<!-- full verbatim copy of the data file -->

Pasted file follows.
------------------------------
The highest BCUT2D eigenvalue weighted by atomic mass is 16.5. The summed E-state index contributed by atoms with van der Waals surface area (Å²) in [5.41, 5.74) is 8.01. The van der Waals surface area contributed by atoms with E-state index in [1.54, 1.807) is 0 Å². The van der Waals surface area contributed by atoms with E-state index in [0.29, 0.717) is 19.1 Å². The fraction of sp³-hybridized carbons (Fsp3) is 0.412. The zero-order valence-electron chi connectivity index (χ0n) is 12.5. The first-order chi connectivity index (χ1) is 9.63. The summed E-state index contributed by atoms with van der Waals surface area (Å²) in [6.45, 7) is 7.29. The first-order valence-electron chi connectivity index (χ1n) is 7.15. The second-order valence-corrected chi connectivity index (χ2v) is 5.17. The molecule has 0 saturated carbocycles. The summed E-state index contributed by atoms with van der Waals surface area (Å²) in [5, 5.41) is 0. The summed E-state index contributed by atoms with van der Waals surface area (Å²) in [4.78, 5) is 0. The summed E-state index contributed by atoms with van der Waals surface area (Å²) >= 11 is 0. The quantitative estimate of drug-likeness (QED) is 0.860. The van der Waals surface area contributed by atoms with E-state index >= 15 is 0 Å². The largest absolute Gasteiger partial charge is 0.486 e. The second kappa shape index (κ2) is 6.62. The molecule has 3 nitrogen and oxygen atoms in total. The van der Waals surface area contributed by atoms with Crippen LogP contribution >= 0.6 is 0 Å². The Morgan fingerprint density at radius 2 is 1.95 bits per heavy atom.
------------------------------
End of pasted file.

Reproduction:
The highest BCUT2D eigenvalue weighted by atomic mass is 16.5. The summed E-state index contributed by atoms with van der Waals surface area (Å²) in [5.41, 5.74) is 8.01. The van der Waals surface area contributed by atoms with E-state index in [1.54, 1.807) is 0 Å². The van der Waals surface area contributed by atoms with E-state index in [0.29, 0.717) is 19.1 Å². The fraction of sp³-hybridized carbons (Fsp3) is 0.412. The zero-order valence-electron chi connectivity index (χ0n) is 12.5. The first-order chi connectivity index (χ1) is 9.63. The summed E-state index contributed by atoms with van der Waals surface area (Å²) in [6.45, 7) is 7.29. The first-order valence-electron chi connectivity index (χ1n) is 7.15. The second-order valence-corrected chi connectivity index (χ2v) is 5.17. The molecule has 0 saturated carbocycles. The summed E-state index contributed by atoms with van der Waals surface area (Å²) in [5, 5.41) is 0. The summed E-state index contributed by atoms with van der Waals surface area (Å²) in [4.78, 5) is 0. The summed E-state index contributed by atoms with van der Waals surface area (Å²) >= 11 is 0. The quantitative estimate of drug-likeness (QED) is 0.860. The van der Waals surface area contributed by atoms with E-state index >= 15 is 0 Å². The largest absolute Gasteiger partial charge is 0.486 e. The second kappa shape index (κ2) is 6.62. The molecule has 3 nitrogen and oxygen atoms in total. The van der Waals surface area contributed by atoms with Crippen LogP contribution >= 0.6 is 0 Å². The Morgan fingerprint density at radius 2 is 1.95 bits per heavy atom.